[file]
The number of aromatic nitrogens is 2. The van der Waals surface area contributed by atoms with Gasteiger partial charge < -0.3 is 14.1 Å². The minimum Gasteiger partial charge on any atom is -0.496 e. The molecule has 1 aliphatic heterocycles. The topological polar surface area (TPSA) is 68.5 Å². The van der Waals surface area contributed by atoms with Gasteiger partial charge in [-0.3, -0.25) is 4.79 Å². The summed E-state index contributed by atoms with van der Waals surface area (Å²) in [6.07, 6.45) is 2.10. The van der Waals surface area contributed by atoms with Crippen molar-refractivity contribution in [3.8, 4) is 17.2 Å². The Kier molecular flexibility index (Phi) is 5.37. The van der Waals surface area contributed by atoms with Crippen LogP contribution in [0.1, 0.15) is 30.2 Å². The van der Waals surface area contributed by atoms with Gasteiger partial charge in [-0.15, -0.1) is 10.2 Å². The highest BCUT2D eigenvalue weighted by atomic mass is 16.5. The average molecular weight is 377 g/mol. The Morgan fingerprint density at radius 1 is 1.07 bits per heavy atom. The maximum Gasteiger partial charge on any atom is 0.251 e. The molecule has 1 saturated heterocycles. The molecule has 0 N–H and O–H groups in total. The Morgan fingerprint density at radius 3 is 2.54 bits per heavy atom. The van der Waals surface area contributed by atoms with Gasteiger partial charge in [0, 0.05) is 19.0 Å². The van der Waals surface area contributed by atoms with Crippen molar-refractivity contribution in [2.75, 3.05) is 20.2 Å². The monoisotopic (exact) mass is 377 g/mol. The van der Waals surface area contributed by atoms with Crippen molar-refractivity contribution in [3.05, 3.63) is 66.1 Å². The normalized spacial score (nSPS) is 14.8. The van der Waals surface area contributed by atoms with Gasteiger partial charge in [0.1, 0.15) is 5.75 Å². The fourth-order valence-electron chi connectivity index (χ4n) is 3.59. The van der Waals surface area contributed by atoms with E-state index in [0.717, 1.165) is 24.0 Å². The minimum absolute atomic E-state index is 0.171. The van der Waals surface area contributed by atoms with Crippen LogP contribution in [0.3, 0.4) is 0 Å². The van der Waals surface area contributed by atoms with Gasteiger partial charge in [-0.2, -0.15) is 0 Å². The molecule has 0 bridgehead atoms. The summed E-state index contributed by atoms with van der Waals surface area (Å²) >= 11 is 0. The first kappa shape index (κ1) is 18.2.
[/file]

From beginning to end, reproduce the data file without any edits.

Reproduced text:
The number of aromatic nitrogens is 2. The van der Waals surface area contributed by atoms with Gasteiger partial charge < -0.3 is 14.1 Å². The minimum Gasteiger partial charge on any atom is -0.496 e. The molecule has 1 aliphatic heterocycles. The topological polar surface area (TPSA) is 68.5 Å². The van der Waals surface area contributed by atoms with Gasteiger partial charge in [-0.3, -0.25) is 4.79 Å². The summed E-state index contributed by atoms with van der Waals surface area (Å²) in [6.07, 6.45) is 2.10. The van der Waals surface area contributed by atoms with Crippen molar-refractivity contribution in [3.8, 4) is 17.2 Å². The Kier molecular flexibility index (Phi) is 5.37. The van der Waals surface area contributed by atoms with Crippen LogP contribution in [0.1, 0.15) is 30.2 Å². The van der Waals surface area contributed by atoms with Gasteiger partial charge in [-0.15, -0.1) is 10.2 Å². The highest BCUT2D eigenvalue weighted by atomic mass is 16.5. The average molecular weight is 377 g/mol. The Morgan fingerprint density at radius 1 is 1.07 bits per heavy atom. The maximum Gasteiger partial charge on any atom is 0.251 e. The molecule has 1 saturated heterocycles. The molecule has 0 N–H and O–H groups in total. The Morgan fingerprint density at radius 3 is 2.54 bits per heavy atom. The van der Waals surface area contributed by atoms with Gasteiger partial charge in [0, 0.05) is 19.0 Å². The van der Waals surface area contributed by atoms with Crippen molar-refractivity contribution in [2.75, 3.05) is 20.2 Å². The monoisotopic (exact) mass is 377 g/mol. The van der Waals surface area contributed by atoms with Crippen molar-refractivity contribution in [3.05, 3.63) is 66.1 Å². The normalized spacial score (nSPS) is 14.8. The van der Waals surface area contributed by atoms with Gasteiger partial charge in [0.1, 0.15) is 5.75 Å². The fourth-order valence-electron chi connectivity index (χ4n) is 3.59. The van der Waals surface area contributed by atoms with E-state index in [0.717, 1.165) is 24.0 Å². The minimum absolute atomic E-state index is 0.171. The van der Waals surface area contributed by atoms with Crippen LogP contribution in [0.3, 0.4) is 0 Å². The van der Waals surface area contributed by atoms with Gasteiger partial charge in [-0.2, -0.15) is 0 Å². The molecule has 0 bridgehead atoms. The summed E-state index contributed by atoms with van der Waals surface area (Å²) >= 11 is 0. The first kappa shape index (κ1) is 18.2.